Spit up blood when you cough
Cool, cool, cool
Cough, cool, cool, cool

We dine on visions with new eyes
Creep, creep, creep, creep
We cut our visions with two eyes
Cool, cool, cool, cool

This street we walk upon
This corner full of fear
This street we walk upon
This corner full of piss and fear


gorgeous, ghostly, ominous. Glenn really starts to cook on the "Cover your face when you walk by / Drench your visions in darkness," then simmers way down into this wraithlike moaning on "Creep, creep, creep, creep." it's a hugely powerful two minutes. i found it incomprehensible as a teenager; now i think it might be the coolest, deepest Misfits song there is. AND get this: it's the very first Misfits recording! yep, June 1977, baby. here it is...

The Misfits - Cough/Cool

and here is something else you need to see. it's perhaps the coolest thing that Pitchfork has ever run, a set of two essays on Glenn Danzig: one by Jon DeRosa of the band Aarktica, whose parents grew up in Glenn's hometown of Lodi, NJ, and one by none other than Will Oldham, who shares some great reminiscences about his childhood obsession with the man. i love the part about how he sends Glenn this crazy collage of morbid imagery and gets a Samhain T-shirt in return. it reminds me of the line in "All Hell Breaks Loose" where Glenn says (ahem), "I send my murdergrams to all these monster kids." that there is a pretty blatant reference to the infamous Misfits Fiend Club barter system: "Send us yr skulls and we'll send you ???"

and because i'm so nice, here's a related superawesome gem that i found while strolling around Soulseek...

Bonnie "Prince" Billy - Die, Die My Darling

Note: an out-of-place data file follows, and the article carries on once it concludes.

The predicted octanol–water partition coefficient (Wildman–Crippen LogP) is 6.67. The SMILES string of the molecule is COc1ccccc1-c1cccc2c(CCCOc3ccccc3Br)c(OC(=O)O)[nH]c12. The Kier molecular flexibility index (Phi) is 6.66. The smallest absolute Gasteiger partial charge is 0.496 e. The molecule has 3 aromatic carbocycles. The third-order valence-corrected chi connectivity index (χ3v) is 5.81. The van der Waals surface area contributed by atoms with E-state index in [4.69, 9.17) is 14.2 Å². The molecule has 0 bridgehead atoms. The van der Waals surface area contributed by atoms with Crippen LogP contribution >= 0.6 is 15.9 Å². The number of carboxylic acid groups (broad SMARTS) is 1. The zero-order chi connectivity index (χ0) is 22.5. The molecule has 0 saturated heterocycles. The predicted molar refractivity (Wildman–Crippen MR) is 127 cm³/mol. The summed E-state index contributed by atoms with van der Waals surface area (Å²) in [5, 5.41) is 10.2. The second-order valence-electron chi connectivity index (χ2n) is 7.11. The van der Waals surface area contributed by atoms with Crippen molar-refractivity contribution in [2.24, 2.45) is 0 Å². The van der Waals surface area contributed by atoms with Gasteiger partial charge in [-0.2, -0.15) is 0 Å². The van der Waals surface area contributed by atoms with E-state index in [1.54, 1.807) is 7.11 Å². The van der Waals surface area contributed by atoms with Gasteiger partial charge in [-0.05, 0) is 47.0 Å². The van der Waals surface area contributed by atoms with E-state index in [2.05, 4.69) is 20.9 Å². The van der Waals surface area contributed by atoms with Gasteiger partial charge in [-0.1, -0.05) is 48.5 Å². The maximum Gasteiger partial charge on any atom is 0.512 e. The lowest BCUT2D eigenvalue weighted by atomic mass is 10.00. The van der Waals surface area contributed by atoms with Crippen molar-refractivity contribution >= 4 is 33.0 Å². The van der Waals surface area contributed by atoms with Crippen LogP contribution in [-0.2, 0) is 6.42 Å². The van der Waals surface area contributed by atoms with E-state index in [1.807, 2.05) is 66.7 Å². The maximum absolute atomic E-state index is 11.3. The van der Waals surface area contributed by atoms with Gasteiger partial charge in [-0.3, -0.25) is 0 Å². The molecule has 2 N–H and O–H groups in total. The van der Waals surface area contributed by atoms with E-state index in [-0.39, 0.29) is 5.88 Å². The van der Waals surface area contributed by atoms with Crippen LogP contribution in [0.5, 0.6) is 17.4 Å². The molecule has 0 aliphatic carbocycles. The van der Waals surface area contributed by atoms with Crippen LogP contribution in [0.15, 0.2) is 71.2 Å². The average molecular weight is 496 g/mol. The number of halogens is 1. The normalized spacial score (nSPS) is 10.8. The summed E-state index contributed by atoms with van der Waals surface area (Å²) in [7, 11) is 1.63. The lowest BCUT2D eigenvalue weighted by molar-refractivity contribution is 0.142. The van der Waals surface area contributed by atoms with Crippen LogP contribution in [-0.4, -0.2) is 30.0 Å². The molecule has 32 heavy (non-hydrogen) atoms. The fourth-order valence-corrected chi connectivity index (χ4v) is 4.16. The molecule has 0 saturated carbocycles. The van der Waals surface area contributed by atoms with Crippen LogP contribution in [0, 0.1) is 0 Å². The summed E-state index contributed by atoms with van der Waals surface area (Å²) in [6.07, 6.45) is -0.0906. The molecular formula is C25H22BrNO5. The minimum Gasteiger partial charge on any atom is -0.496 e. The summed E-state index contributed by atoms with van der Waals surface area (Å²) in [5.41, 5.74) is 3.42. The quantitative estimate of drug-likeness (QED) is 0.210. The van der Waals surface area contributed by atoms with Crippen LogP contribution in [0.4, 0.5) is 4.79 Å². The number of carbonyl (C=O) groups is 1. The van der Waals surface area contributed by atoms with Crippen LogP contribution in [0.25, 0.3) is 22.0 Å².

(note the line "Your future is in an oblong box.")


all this leaves me little time/energy to talk about my current jazz obsession, Sonny Simmons, but i gotta say a few things.

to me, Sonny Simmons is one of the two most stellar altoists of the first wave of free jazz. Dolphy is of course the king, the link from Bird to parts unknown, but Jimmy Lyons and Sonny, both of whom came into their own after Dolphy died (though Simmons did record alongside Dolphy) entered an even more supersonic realm.

for such an obscure figure, Simmons actually has a shitload of product out there. i enjoy his recent work with the collaborative band the Cosmosamatics, and i like his '90s trio stuff (the record "Ancient Ritual" marked Simmons's comeback after many years of homelessness and destitution), but i gots to say that like so many other of the free heavies, his best work is his ESP stuff.

i had had some hang-ups about "Staying on the Watch" and "Music From the Spheres" in the past. ok, i'll just say it: sometimes piano in free jazz bothers the crap out of me unless it's Cecil. everyone knows the story: Ornette blew the door open and after that piano comping sounded like a cage. these records both have pianists (John Hicks on the former and Michael Cohen on the latter) and both players are generally on board to get nasty but pretty busily conventional at times too. a little bit of a drawback. but...

i've just been revisiting these sessions and i don't mind the keyboard so much. mainly b/c the music just fucking cooks, boils, snap-crackle-pops, what have you. seriously, when people say "burnin'" in regards to jazz, they are--well, they're sounding kind of silly for one--but seriously, they are talking 'bout intensely blazing and poised and hyperenergetic shit like this. the key is the way Simmons, who's got it all--nasty free-soul stuff, reed-shredding freak-outs, dizzying Birdlike runs, you name it--locks in with his wife Barbara Donald on trumpet.

this woman absolutely shreds. i cannot believe that she is not more renowned, even based on only these two sessions. AllMusic pulls a bullshit hedge and calls her "one of the top female trumpeters all-time," but no one who has spent serious time with these sessions would damn her with such faint praise. i've got to say, i think she is one of the most powerful trumpeters of the '60s, and of the free-jazz movement in general. Don Cherry, Don Ayler, guys like that--hey, i love them to pieces, but Donald smokes them here. her playing is just incredibly bold and fat and smart and exuberant. she just bursts out of the gate with each solo. and on the heads, she and Sonny are just frickin' glued together--insane tightness.